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A collection of feel-good stories, inspirational readings, and published research from leading scientists and
institutions re-affirming the importance of our mission and the work we're doing at GOALS.


Connecting students to nature – How intensity of nature experience and student age influence the success of outdoor education programs.

A study published in the Journal of Environmental Education Research found that student age and length of time in natural surroundings both influence positive changes in connectedness to nature - one of the primary objectives of every GOALS expedition. 

The strength of students’ connection to nature following participating in two outdoor environmental education programs were analyzed in this study.  Both environmental education programs studied shared a primary goal of "reconnecting students with nature through memorable hands-on experiences in a natural environment" - a rainforest in this particular case.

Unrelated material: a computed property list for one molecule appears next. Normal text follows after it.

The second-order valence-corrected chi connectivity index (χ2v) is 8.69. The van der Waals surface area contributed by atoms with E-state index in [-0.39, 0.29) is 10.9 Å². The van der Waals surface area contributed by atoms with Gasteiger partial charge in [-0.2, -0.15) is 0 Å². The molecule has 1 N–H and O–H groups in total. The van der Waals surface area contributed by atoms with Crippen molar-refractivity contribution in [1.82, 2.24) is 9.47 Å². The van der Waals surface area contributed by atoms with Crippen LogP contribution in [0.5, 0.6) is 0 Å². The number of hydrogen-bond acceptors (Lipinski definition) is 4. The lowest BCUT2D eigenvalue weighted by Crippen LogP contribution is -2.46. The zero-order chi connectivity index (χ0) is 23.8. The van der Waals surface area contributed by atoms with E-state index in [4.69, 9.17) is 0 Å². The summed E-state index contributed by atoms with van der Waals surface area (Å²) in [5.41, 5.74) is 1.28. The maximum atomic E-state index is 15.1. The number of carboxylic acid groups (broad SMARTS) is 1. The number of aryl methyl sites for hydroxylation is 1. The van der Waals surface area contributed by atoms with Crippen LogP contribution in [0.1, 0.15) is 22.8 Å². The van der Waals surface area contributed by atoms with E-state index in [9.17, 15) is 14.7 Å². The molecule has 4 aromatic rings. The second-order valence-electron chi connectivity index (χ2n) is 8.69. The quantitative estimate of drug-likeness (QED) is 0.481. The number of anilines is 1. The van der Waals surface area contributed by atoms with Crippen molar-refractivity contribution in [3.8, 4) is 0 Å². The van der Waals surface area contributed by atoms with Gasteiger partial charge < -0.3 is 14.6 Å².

"Mud monsters" feeling connected to Cataract Canyon toward the end of their 5-day GOALS expedition. 

"Mud monsters" feeling connected to Cataract Canyon toward the end of their 5-day GOALS expedition. 

A total of 601 students ranging in age from 7 to 18 years old were randomly assigned to one of three subject groups; a 5-day residential environmental program (n=194); a 1-day outdoor educational program (n=182); and a control group who received lessons at school covering the same content (n=225).

A self-report tool called The Nature in Self (INS) scale was used for data collection.  Participants used a scale ranging from 1 (feeling completely separated from nature) to 7 (feeling completely connected with nature), and students in all three groups completed the INS three times: 2 weeks prior to their experience (pre-test), immediately after (post-test), and six weeks after the experience (retention test).